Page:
¶14 Epworth Villa's Chief Executive Officer John Harned also testified at the May 12 hearing. He stated that, although he was present at the April 18, 2014 hearing, he was in attendance only because his prior counsel told him it was advisable for him to be there but that he was not informed why his presence was requested. He was also unaware that he had the ability to testify at the hearing. Mr. Harned asserted that, at no point prior to the April 18 hearing, did he understand that default judgment was a possibility or even what default judgment meant. Mr. Harned further claimed that the first time he became aware of the possibility of default judgment and the implications for the litigation of this case came after the trial court entered default judgment and his prior counsel explained to him what it meant following the April 18 hearing. At the close of the hearing, the trial court announced it would take Epworth Villa's Motion to Vacate under advisement and provide a ruling shortly.

         ¶15 On May 13, 2014, the day after the hearing on Epworth Villa's Motion to Vacate, Epworth Villa's new counsel provided an email to the trial court which was sent from Conner and Winters on March 13, 2014 to Ms. Cantu, Ms. Morgan, Director of Nursing, and and an additional Epworth Villa employee, Lisa Pever. Attached to the March 13, 2014 email was a memo providing annotations to an earlier memo, which had as its subject line "Analysis of Allegations in Motions for Sanctions; Updated following meeting with L. Pever and A. Morgan." Following receipt of this email and in consideration of the evidence presented at the May 12, 2014 hearing, the trial court denied Epworth Villa's Motion to Vacate and informed the parties it would consider any renewed sanctions requests by Plaintiff at the May 16, 2014 pre-trial conference.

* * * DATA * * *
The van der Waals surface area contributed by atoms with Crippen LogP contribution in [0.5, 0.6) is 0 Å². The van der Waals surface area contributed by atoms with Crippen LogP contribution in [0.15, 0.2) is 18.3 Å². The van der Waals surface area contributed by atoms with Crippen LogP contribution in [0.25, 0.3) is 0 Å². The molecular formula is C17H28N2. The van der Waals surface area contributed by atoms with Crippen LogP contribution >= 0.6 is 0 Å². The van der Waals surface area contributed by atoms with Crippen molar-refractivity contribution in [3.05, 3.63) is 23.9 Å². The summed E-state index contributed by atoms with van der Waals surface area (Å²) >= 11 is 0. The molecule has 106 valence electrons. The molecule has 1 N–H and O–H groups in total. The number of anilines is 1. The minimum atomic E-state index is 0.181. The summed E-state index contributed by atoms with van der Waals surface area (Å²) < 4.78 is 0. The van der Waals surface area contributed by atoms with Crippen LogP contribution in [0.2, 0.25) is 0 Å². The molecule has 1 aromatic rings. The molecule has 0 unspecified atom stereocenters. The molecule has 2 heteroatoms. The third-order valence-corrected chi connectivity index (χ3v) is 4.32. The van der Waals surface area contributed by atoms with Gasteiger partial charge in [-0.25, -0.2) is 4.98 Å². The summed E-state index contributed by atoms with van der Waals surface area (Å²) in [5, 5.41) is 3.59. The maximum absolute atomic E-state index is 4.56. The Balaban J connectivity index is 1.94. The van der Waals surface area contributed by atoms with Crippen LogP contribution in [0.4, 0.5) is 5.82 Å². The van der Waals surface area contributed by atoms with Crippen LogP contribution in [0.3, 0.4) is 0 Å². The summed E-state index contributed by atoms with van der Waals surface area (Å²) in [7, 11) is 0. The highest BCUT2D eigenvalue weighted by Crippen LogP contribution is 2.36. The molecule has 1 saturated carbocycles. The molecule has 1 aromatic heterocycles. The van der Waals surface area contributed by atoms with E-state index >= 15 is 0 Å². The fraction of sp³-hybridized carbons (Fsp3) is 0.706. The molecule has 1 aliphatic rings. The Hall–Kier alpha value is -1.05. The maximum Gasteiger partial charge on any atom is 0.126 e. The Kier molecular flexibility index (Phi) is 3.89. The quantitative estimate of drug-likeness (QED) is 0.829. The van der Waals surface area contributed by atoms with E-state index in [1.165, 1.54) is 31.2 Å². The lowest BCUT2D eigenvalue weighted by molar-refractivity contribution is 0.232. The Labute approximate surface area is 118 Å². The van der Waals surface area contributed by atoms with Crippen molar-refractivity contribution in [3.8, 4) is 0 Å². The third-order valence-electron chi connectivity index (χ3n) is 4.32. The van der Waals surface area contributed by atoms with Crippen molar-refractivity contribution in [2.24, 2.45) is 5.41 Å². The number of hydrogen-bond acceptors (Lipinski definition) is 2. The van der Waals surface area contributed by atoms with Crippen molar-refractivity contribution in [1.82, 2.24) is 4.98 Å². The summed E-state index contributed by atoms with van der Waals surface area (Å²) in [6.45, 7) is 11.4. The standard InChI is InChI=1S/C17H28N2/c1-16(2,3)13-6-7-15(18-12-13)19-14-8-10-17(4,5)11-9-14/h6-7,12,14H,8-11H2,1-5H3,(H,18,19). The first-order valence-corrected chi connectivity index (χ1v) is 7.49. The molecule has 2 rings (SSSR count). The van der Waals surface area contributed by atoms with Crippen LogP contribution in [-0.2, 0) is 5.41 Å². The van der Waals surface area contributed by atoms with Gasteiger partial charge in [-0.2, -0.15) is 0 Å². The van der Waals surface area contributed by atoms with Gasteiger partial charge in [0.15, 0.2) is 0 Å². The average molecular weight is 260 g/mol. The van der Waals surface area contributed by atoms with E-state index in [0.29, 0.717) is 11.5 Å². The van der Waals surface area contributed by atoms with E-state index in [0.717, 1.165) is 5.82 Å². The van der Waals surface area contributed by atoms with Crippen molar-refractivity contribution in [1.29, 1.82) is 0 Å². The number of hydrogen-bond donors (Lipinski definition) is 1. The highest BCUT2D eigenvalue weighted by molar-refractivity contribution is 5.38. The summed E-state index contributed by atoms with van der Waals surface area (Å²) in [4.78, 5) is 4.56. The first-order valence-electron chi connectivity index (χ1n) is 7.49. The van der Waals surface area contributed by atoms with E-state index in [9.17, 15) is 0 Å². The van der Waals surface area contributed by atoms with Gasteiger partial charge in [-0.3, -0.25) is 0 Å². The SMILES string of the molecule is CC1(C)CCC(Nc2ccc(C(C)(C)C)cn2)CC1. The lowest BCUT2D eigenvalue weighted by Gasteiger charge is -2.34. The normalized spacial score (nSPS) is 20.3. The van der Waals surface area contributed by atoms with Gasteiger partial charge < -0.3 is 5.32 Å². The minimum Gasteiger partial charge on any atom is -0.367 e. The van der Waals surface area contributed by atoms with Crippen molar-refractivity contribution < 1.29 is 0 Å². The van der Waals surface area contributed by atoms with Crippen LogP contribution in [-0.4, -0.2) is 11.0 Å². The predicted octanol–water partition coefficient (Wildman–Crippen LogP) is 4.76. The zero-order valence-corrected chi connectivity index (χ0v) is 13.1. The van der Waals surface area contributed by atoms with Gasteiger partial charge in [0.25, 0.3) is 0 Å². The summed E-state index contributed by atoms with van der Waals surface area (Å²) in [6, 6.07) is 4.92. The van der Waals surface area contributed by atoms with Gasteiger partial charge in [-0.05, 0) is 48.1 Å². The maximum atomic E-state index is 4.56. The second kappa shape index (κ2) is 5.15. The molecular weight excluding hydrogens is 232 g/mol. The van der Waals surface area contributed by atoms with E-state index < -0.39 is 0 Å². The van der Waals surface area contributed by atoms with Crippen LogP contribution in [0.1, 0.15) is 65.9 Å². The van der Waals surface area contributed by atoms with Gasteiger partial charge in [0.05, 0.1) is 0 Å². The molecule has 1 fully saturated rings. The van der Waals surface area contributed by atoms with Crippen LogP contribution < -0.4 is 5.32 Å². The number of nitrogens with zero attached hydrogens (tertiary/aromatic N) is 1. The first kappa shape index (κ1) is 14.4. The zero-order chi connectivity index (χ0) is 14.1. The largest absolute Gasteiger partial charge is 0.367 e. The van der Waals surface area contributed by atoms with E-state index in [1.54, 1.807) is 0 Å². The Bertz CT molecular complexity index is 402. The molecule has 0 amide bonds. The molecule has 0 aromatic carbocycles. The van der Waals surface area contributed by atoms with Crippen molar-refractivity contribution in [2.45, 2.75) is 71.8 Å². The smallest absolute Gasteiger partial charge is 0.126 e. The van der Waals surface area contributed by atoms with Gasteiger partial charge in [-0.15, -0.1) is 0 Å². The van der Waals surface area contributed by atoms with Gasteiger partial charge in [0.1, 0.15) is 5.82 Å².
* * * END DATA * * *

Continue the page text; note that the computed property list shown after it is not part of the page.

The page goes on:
¶16 At the May 16, 2014 hearing, Plaintiff renewed its request for an instruction to the jury that Epworth Villa had violated court orders regarding the production of documents and that such direct disobedience could be considered in the jury's determination of punitive damages. [10] Plaintiff then made an oral motion for the trial court to enter default judgment as to liability on Category I punitive damages because of the false testimony of Epworth Villa's employees at the May 12, 2014 hearing and the subsequent production of documents showing the falsity of the testimony when such documents were produced after the assurances of Epworth Villa's counsel that all communications between Epworth Villa and its prior counsel had already been produced. Plaintiff also stated its intention to seek additional sanctions should more documents be produced in such a fashion.

         ¶17 An attorney representing Conner and Winters in Epworth Villa's professional malpractice claim against it, Andrew Bowman, provided additional evidence that the memo and email produced May 13, 2014 had been in the possession of Epworth Villa's current counsel since at least April 29, 2014 but was still not produced. Clearly frustrated with the conduct of Epworth Villa and its counsel in the presentation of the Motion to Vacate and the subsequent document production, the trial court entered default judgment as to Category I punitive damages against Epworth Villa. The trial court also ordered the jury to be instructed as requested by Plaintiff.

         ¶18 Additionally, because Mr. Bowman's evidence showed there may have been yet more documents on the issue of Epworth Villa's knowledge of the discovery and sanctions issues which were available to Epworth Villa's counsel but not produced, the trial court ordered Epworth Villa to produce to the trial court for in camera review all communications between it and Conner and Winters which had not yet been produced along with all communications between Mr. Bowman's firm and Steven Holden, Epworth Villa's current counsel (the "May 16, 2014 production order"). The May 16, 2014 production order was for all communications between those parties and was ...